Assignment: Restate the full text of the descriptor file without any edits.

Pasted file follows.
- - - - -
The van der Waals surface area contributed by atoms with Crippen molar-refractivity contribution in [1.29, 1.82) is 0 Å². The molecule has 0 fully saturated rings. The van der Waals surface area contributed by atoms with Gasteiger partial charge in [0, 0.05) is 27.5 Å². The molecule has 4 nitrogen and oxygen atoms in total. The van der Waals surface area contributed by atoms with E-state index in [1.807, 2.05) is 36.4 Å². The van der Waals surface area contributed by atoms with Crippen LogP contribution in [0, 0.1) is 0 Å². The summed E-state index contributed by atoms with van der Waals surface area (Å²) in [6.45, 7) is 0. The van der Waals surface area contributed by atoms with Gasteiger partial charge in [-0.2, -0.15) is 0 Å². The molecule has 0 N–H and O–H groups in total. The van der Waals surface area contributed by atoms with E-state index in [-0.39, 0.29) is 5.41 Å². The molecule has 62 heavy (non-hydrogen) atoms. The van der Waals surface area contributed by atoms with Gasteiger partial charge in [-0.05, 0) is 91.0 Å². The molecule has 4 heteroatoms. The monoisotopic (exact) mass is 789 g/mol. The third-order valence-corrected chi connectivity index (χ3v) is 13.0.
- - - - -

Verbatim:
The van der Waals surface area contributed by atoms with Crippen molar-refractivity contribution in [1.29, 1.82) is 0 Å². The molecule has 0 fully saturated rings. The van der Waals surface area contributed by atoms with Gasteiger partial charge in [0, 0.05) is 27.5 Å². The molecule has 4 nitrogen and oxygen atoms in total. The van der Waals surface area contributed by atoms with E-state index in [1.807, 2.05) is 36.4 Å². The van der Waals surface area contributed by atoms with Crippen LogP contribution in [0, 0.1) is 0 Å². The summed E-state index contributed by atoms with van der Waals surface area (Å²) in [6.45, 7) is 0. The van der Waals surface area contributed by atoms with Gasteiger partial charge in [-0.2, -0.15) is 0 Å². The molecule has 0 N–H and O–H groups in total. The van der Waals surface area contributed by atoms with E-state index in [-0.39, 0.29) is 5.41 Å². The molecule has 62 heavy (non-hydrogen) atoms. The van der Waals surface area contributed by atoms with Gasteiger partial charge in [-0.05, 0) is 91.0 Å². The molecule has 4 heteroatoms. The monoisotopic (exact) mass is 789 g/mol. The third-order valence-corrected chi connectivity index (χ3v) is 13.0.